To make it as easy as possible for your audience to read your newsletter, split it up in several different parts, one of them being obviously more important than the others (usually, the one with the big picture on the first half of your message). Once again, keep the wording short and readable.

You want to generate leads and clicks to your website or your landing pages, so put long descriptions and further information for these pages and not in your newsletter.. Instead, get straight to the point in your email and make readers want to click on your links to learn more. A block of text shouldn’t exceed 1,000 characters, so choose your words wisely!


This is what it all comes down to. Your newsletter is meant to inform your readers, but above all, it has to generate leads to your website. So you need to put a lot of thought into your call to action. It could be a classic button (in that case, remember the psychology of colors), a be clickable image (in that case, make sure that everybody understand that they can click them) or a link at the end of a block of text (“Learn more”, “Discover how”, “Let’s get started!”).

Either way, make it clear for your readers that they will get something significant by clicking on them, should it be great content, promo offers or reward for subscribing.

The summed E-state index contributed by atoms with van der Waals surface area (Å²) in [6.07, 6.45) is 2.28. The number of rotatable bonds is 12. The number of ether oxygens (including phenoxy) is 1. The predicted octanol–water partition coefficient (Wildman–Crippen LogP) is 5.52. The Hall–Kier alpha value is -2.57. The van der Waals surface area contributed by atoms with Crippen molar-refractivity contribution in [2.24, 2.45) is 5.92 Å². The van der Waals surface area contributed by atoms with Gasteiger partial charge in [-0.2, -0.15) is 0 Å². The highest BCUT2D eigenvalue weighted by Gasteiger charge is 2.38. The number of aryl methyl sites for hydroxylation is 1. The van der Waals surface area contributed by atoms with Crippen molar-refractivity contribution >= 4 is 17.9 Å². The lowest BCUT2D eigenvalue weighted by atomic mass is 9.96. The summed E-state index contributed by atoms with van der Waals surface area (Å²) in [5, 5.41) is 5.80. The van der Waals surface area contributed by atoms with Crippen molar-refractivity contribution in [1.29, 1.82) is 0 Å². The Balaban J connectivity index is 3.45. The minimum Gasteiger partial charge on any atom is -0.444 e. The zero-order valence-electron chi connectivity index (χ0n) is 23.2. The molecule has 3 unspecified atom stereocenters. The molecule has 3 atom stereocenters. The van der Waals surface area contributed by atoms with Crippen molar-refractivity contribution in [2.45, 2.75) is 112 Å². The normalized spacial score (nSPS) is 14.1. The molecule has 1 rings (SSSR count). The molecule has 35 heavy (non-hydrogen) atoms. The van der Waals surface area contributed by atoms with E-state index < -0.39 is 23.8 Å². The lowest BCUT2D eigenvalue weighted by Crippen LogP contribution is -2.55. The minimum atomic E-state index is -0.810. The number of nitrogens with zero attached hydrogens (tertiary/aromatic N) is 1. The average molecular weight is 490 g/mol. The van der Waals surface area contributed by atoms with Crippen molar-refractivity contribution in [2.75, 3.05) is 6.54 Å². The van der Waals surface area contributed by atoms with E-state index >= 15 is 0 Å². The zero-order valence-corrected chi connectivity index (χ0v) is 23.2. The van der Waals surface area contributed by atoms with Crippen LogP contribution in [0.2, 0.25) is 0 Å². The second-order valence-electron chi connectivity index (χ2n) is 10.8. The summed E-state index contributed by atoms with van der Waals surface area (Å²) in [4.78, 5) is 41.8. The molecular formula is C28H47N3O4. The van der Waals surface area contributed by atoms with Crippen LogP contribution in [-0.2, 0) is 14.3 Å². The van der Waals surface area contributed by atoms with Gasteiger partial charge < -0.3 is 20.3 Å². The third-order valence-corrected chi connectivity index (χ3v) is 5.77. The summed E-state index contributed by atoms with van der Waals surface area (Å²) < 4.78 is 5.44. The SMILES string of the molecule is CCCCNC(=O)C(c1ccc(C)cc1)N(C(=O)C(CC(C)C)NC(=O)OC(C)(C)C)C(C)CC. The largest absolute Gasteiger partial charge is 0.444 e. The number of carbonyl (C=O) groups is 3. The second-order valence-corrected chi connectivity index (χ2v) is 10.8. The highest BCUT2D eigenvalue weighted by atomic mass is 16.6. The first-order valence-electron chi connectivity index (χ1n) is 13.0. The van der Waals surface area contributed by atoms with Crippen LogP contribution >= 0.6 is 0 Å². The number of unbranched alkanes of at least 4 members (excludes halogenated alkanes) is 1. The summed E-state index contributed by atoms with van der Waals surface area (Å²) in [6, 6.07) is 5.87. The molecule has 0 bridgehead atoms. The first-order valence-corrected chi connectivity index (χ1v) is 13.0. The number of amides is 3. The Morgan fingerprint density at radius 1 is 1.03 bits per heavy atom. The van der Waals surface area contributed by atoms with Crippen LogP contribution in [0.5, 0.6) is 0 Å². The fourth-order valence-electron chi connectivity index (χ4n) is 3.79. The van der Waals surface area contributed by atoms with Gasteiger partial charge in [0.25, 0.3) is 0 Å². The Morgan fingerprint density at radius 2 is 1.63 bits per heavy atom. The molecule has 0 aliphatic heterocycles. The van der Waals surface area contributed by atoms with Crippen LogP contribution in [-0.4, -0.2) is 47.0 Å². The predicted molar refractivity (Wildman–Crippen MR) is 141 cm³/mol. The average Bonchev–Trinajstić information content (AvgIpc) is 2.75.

In the end

Great! Your readers have spent more time reading your message. But the road doesn’t end here. Try to generate more interaction with your readers, either via social networks (with clear sharing buttons) or even via email. The more your readers will answer to your newsletter in a casual way, the better your deliverability will be.

Be sure that you have a clear unsubscribe link or button on each of your newsletters. You want people willingly unsubscribing to your messages - people who are obviously not interested in what you have to offer - rather than them marking your emails as spam.

You now have the keys to creating a great newsletter! If you’re new in the emailing game, don’t be afraid to test and learn by doing. Soon, your messages will reach a wider audience!

Want more? Check out our definitive step-by-step guide to create your own email newsletter.